Cadence of Conflict: Asia, June 5, 2017

At this year’s Shangri-La Dialogue in Singapore, China sent a lower-ranking delegation than in years past. Previously, China’s representative was a deputy chief from Joint Staff; this year Beijing sent a lieutenant general. India did not attend.

US Defense Secretary Mattis commented that China’s man-made islands undermine stability and that China has contempt for other nations’s interests and disregards international law. As expected, China took exception, calling the remarks “irresponsible”.

More interesting were the responses of the under dogs…

Small players know they are in a tug of war between the US and China over who has rights to which waters. Malaysia’s main reported talking points seemed to be on regional safety and rule of law. When Malaysia’s Defense Minister commented that a China-only “code” would not prevent all clashes, China’s lieutenant general rebutted with a question of what a “perfect code” would look like.

This is telling. It becomes more and more clear how China views itself in these talks, as a lieutenant general among ministers and rebutting Malaysia as one would a peer. China is clearly withdrawing, responding to the international community as already being an outcast. While the West and the press have tried to paint China as the villain, much more so than may be appropriate, China’s response only perpetuates that view among Western taxpayers and now smaller players in China’s back yard.

A group affiliated with Taiwan’s Association of University Professors are calling for Taiwan’s president to declare Taiwan’s sovereignty. This comes in the over-lapping contexts of regional talks and the ongoing situation of China having arrested Taiwanese human rights advocate Lee Ming-che (李明哲). The group called for Taiwan to boycott some upcoming talks with China to make a point to the international community.

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Cadence of Conflict: Asia, June 27, 2016

Cadence of Conflict: Asia, June 27, 2016

China seems to be the talk of town, especially with hitting. China cyberattacks hit the US less, but more strategically, says a study. A hailstorm tornado hit China and killed 98, critically wounded 200 and injured another 600 in a farming and factory village. Chinese bank management hit employees on stage at a training session for under-performance shows a video, the bank apologized.

But people are also “out”. India wanted in on a nuke control group, but claims that China kept India out. A group of Taiwanese involved in a phone scam in Cambodia were going to be deported to “China”, even though airline companies would know that their passports would keep them out at the destination. The Taiwanese complained and Cambodia delayed on sending them out. And, interestingly after Britain voted out of the EU, a new party in Hong Kong wants out of China by going back to Britain first, but only for a short time.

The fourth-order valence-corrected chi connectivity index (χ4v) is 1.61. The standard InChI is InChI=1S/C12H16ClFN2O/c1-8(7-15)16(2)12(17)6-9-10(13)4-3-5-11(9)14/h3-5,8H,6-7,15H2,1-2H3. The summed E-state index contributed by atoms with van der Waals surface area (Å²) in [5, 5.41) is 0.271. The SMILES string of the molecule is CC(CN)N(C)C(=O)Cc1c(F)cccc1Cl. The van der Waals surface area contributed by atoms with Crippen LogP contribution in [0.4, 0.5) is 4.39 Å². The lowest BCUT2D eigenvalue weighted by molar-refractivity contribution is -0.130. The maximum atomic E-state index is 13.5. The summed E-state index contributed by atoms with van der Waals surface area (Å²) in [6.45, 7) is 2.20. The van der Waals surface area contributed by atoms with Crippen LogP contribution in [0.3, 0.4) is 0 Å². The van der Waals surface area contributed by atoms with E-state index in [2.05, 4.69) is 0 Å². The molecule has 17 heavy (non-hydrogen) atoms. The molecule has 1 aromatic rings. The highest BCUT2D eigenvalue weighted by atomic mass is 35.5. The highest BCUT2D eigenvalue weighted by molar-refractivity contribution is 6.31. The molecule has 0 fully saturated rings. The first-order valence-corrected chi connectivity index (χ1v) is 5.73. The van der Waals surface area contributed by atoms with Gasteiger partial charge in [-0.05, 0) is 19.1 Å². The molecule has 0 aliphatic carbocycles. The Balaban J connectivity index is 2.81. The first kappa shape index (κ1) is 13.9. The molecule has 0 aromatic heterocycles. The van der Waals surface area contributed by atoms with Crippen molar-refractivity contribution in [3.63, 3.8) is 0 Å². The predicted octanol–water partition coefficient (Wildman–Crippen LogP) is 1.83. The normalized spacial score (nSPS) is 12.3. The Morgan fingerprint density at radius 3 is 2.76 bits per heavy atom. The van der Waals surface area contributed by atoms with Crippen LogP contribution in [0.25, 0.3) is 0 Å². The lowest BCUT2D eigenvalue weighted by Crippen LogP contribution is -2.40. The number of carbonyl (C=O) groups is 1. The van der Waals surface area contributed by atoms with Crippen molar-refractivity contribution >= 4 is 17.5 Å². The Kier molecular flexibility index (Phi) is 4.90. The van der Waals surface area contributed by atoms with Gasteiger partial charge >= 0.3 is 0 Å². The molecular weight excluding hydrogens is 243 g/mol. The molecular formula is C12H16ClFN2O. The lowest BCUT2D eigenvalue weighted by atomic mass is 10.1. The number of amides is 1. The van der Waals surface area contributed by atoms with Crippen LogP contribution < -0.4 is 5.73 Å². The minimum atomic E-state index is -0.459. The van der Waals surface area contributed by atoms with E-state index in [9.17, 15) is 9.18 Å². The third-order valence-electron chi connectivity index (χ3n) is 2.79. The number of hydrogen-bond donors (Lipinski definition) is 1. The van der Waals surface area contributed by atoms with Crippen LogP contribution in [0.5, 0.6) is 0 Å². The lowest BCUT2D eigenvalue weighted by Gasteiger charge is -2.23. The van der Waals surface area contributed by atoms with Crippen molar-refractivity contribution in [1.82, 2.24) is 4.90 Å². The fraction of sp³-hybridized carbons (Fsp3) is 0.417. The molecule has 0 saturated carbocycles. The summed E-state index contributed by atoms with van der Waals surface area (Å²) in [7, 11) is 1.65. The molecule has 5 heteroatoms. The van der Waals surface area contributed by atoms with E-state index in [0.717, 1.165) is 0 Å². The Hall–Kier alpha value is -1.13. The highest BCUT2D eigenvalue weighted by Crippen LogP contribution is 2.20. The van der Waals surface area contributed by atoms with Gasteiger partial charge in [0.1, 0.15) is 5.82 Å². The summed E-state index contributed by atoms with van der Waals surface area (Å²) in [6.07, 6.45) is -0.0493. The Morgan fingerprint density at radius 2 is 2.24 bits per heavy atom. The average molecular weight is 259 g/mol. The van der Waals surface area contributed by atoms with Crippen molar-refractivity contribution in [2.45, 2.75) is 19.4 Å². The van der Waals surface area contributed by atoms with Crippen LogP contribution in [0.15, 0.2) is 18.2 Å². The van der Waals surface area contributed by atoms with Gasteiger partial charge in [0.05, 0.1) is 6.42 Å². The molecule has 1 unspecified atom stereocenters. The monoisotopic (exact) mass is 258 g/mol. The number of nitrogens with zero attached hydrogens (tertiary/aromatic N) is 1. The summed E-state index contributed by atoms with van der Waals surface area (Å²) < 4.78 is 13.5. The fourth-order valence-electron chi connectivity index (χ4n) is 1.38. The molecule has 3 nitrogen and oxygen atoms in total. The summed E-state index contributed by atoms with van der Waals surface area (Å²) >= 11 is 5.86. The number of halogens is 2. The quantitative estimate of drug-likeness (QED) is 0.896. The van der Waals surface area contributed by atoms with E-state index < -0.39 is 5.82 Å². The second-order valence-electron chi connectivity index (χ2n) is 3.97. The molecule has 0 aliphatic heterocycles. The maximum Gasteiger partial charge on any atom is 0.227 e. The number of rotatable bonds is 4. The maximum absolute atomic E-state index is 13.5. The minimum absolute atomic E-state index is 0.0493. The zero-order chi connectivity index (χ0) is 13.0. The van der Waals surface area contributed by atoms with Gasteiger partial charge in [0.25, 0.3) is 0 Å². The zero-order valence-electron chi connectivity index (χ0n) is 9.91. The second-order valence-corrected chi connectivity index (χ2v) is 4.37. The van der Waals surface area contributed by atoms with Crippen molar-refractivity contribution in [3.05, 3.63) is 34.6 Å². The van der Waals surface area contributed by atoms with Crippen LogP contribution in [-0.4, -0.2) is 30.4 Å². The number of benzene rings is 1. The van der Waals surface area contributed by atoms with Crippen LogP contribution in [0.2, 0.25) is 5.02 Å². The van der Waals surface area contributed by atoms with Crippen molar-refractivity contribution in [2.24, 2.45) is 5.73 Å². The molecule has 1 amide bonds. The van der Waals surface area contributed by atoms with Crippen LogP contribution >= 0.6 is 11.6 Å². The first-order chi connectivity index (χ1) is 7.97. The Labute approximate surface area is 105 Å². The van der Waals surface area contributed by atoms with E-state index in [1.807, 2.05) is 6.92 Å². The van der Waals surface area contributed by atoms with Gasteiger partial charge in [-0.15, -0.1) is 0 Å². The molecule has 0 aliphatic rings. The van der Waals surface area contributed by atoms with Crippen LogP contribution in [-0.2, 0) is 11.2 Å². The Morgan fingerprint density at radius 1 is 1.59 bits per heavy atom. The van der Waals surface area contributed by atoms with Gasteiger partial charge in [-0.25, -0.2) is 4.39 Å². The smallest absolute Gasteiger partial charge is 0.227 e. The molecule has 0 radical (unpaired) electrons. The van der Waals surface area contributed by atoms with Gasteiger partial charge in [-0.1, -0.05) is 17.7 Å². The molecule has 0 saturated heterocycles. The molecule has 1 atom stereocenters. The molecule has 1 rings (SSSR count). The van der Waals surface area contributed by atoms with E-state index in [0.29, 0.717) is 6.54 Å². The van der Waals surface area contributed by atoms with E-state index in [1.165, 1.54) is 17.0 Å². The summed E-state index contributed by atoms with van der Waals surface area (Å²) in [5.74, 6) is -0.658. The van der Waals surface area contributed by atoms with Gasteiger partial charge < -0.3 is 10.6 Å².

The Symony’s Cadence does not make any judgment or prediction concerning Hong Kong, except that, without vying to supply its own military as Singapore does—and without strong respect and peace with China and other countries as Singapore has—Hong Kong never has an answerable prayer of independence.

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Cadence of Conflict: Asia, June 6, 2015

Cadence of Conflict: Asia, June 6, 2015

China moves more and more with money. The economy is crashing, largely due to the Communist doctrine that citizens do not own land—something we rarely read about.

China also gears up for both war and investment contingency. BRICS was ratified this week. New national “interests” rhetoric and policy came from Beijing, implying war against Taiwan more than recently.

The Taiwan problem comes from documentation. When the Japanese surrendered in 1945, they gave up Taiwan, which China had surrendered properly to Japan. But Japan never stated who they were giving Taiwan over to, technically rendering Taiwan an already independent State. Taiwan has been fought over by China’s Communist party after China’s KMT-Nationalist party was forced to find a place to live in de facto exile. Both Communist and KMT-Nationalist parties seem to be attempting to rewrite history, as the Taiwan education fiasco shows.

China

China’s national security law gives PLA mission to protect overseas interests

…Old rhetoric, made more official.  · · · →